NAKHON PHANOM, 3 July 2018: Reasons for attending the annual Mekong Tourism Forum were as diverse as the background of the 475 delegates registered.
This year’s Mekong Tourism Forum attracted the highest attendance in the event’s history, understandably because registration was free.
Thailand’s Ministry of Tourism and Sports threw a bundle of cash at the event to ensure success. It worked. Even the traditional shirts worn at the innovative seminars hosted at eight villages were gifts from a generous ministry.
One of the delegates, keen to touch base with researchers focusing on community-based tourism, had a clear enough reason for attending.
“We go to events to meet people we know, we network, that is more important that the substance or the programme.”
Others were keen to catch up with travel influencers, or decision makers who could channel tourism to the Mekong Region.
if they were hoping to meet top executives in airlines, hotel groups, or even leading tour operators active in the Mekong region they were disappointed. The no-shows were significant even in the speakers’ domain, which was inexcusable.
Billed as a keynote speaker, AirAsia’s chief commercial officer, Spencer Lee, no-showed as did Ctrip’s international regional general manager Edison Chen.
They were one of the reasons why we attended. They determine how tourism grows. We wanted to hear what they had to say about Mekong tourism. Speaker no-shows are unacceptable and particularly the AirAsia CCO deserves to be flamed for failing to keep his commitment to MTF.
Even tour operators, who actively back Mekong Tourism financially and support community-based project, were otherwise engaged, which seriously compromised the forum’s worth as a platform of engagement. I counted just one major inbound tour operator present, Khiri Travel.
Airlines that are serving the six countries should have fielded delegations and airport operators in each of the countries should have attended to provide important feedback on air connectivity.
Bangkok Airways wasn’t there for the first time in years and its absence was noted. Always considered a Mekong Region pioneer airline has it forgotten its roots?
Major travel and hospitality firms benefit from promotions and the work MTCO does on behalf of the region’s industry, especially building consumer awareness. Perhaps the big successful players think the MTF is for SMEs, the small guys at the bottom of the food chain. But it should be about giving back and ensuring tourism in the region grows sustainably. So where was Accor, IHG and Starwood that gain so much from the Mekong Region?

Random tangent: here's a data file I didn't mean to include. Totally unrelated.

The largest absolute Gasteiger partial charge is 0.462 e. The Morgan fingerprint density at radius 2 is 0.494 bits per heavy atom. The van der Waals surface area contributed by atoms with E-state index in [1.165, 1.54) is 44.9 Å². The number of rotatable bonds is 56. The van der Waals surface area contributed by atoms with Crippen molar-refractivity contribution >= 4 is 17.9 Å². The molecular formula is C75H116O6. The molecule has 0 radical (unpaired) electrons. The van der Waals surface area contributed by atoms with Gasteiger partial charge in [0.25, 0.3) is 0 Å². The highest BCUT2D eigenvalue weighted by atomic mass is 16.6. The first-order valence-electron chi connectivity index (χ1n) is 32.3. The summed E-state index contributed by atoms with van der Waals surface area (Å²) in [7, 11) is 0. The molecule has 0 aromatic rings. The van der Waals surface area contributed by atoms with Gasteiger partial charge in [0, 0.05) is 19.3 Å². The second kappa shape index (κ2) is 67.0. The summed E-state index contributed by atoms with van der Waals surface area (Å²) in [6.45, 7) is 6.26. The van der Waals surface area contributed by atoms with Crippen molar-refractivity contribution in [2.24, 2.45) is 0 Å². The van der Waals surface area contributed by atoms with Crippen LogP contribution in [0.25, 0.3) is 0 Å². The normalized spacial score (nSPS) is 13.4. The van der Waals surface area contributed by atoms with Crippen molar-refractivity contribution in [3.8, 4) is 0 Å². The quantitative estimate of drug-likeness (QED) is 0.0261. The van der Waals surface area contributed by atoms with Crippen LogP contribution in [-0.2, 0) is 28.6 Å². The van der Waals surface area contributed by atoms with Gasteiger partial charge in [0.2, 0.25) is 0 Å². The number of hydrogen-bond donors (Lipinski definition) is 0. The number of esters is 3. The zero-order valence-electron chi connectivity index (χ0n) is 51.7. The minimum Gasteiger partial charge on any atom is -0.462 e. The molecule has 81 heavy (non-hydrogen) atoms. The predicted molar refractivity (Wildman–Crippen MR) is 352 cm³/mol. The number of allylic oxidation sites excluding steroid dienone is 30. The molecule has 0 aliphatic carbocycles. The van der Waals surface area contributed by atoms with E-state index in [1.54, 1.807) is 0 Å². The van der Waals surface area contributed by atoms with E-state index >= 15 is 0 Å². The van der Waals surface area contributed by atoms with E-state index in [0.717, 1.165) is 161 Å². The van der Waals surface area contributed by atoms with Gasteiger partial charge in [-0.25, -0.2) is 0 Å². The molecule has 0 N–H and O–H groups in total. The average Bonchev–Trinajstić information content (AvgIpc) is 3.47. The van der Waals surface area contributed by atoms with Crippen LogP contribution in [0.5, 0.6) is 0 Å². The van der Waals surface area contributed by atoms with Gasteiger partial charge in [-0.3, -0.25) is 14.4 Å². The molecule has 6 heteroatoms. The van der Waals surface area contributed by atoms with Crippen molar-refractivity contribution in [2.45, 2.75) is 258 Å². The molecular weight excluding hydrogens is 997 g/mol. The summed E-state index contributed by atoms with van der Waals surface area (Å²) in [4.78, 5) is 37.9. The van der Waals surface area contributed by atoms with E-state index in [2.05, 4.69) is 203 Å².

Fortunately, the villagers came to the rescue, just when delegates were wondering if they would ever find time to snatch a glimpse of what the riverside destination had to offer.
The introduction of thematic workshops hosted in ethnic villages at the Luang Prabang MTF in 2017 created an innovative channel for delegates to learn and engage as well as get out of the meeting hall.
The thematic workshops, this time in eight villages around Nakhon Phanom province, were lifesavers. Without them the event would have struggled possibly wobbled into obscurity.
The workshops tackle the age-old problem of delegates seeing the inside of a conference hall, the interior of a bus and their hotel room, while missing out entirely on the destination they are visiting.
Delegates joined trips to eight villages noted for various activities from organic farming and heritage to adventure and religious tourism.
The sessions helped to resolve the destination’s lack of conference and meeting space beyond the university’s convention hall. There’s not a single hotel in town that has adequate meeting space for groups of 50 to 100 delegates.
But more importantly it gave villagers a chance to showcase the community-based tourism that supplements their living.
Around 40 delegates travelled in a convoy to Tha Kalerng village around 70 km from town for the Organic Tourism Workshop. Villagers wearing traditional costumes, representative of their ethnic community greeted delegates and then they proudly hosted a lunch party; lots of Isan dishes and traditional country music and dance, followed by a presentation on the value of organic tourism.
It turned out to be the highlight of the week’s forum so much so some delegates were quick to point out to the organisers that it should have been slotted into the opening day’s activities as a curtain raiser to allow networking and set the stage for the rest of the week’s programme.
Did the villagers steal the show? Yes, through their enthusiastic hospitality, while the outdoor venue was the stage for the most meaningful presentations, particularly the practical and informative presentation on organic tourism, a subject that every major hotel group in the region should have listened to and heeded.